Sleep and your health

Many sleep-disorders are closely linked to other medical conditions. If you suffer from any of these medical problems, you may be at higher risk of having a sleep-disorder, including:

  • Arthritis, chronic pain (these often cause insomnia)
  • Attention deficit disorder (ADD)
  • Depression
  • Gastro-oesophageal reflux disorder/heart-burn
  • Heart conditions - angina, atrial fibrillation, heart failure
  • High blood pressure
  • Impotence
  • Nasal allergies and congestion
  • Neurological problems (morning headaches, stroke)
  • Nocturia (frequent urination at night) - think of sleep apnoea before the prostate gland
  • Obesity (correlates with sleep apnoea, which also makes it very difficult to lose weight)
  • Type-2 Diabetes
    • Up to 58% of patients who have type-2 diabetes suffer from OSA
    • Patients with sleep apnoea are four times more likely to have coronary heart disease
    • 50% of congestive heart failure patients have sleep apnoea - 5% of all heart disease is attributable to sleep apnoea
    • Mild OSA doubles the risk-level of hypertension
    • 35% of people with OSA have hypertension
    • More than one in three people with high blood pressure suffer from sleep apnoea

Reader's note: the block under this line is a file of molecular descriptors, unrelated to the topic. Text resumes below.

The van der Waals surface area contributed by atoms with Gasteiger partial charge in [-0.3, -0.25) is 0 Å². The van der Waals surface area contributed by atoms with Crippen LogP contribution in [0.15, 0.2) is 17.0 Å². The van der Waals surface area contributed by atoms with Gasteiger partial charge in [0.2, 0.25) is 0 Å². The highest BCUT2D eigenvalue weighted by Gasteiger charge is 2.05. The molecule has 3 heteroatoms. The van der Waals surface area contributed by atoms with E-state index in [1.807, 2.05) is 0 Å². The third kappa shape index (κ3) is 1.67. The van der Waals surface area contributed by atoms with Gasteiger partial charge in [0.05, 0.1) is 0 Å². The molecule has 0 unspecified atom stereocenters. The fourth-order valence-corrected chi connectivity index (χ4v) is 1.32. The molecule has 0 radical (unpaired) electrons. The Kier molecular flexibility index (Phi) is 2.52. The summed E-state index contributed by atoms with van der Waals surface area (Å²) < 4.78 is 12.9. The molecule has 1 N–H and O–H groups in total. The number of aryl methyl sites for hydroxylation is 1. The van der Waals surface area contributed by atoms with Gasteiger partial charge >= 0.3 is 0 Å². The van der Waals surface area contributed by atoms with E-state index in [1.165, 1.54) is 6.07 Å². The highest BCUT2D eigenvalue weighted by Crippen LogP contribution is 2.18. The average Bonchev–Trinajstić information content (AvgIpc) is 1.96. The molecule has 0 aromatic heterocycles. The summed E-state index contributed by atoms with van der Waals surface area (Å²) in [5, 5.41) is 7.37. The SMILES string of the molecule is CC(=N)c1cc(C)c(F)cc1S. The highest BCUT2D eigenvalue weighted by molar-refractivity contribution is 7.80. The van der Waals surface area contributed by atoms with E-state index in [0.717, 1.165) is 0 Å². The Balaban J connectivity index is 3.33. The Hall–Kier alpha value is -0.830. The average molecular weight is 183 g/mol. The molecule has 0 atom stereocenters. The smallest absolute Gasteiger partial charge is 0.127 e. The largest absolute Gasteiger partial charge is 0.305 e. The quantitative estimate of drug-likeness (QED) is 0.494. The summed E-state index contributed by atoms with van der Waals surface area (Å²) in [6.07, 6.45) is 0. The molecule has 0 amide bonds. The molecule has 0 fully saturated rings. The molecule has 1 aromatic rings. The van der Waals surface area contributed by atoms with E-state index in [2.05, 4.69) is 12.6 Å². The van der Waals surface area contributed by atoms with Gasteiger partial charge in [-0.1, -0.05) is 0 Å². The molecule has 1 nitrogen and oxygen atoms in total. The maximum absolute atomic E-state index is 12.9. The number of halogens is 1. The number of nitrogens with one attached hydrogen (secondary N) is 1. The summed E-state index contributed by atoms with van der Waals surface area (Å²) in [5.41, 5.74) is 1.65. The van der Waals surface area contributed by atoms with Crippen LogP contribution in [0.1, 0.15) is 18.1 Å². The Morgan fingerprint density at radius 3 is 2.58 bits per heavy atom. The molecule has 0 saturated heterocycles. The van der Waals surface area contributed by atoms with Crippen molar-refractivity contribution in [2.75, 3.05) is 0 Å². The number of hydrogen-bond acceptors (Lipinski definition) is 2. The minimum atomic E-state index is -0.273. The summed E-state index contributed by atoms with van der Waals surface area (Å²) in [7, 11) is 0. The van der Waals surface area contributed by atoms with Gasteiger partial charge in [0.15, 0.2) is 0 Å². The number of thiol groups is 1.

• More than 80% of people with drug-resistant high blood pressure have sleep apnoea
    • 70% of people who have had a stroke have sleep apnoea
    • Approximately 40% of patients with OSA have some form of depression - approximately 20% of the burden of depression is due to OSA
    • OSA causes about 8–9% of all motor-vehicle and workplace accidents
    • Greater divorce rate
    • Up to 17 year reduction in life expectancy in patients with untreated OSA
    • There is a close link with learning difficulties in some children

Summary of Patients to Consider for Referral for a Sleep Study

  • All patients with Type-2 diabetes - as per guidelines set by International Diabetes Association (Released 25/4/2008) (Click here for more information)
  • Patients suffering from depression
  • Patients with heart disease
  • Patients with high blood pressure - especially if drug-resistant
  • Patients who have either had a stroke or are high risk for stroke
  • Patients who are obese

In many cases, treatment of underlying sleep-conditions can improve daytime sleepiness, and can also help underlying medical problems such as the above – this is especially the case for those in bold.

Research shows that sleep apnoea is associated with other serious health conditions:

  • More than one in three people with high blood pressure suffer from sleep apnoea
  • More than 80% of people with drug-resistant high blood pressure have sleep apnoea
  • 50% of people with heart failure have sleep apnoea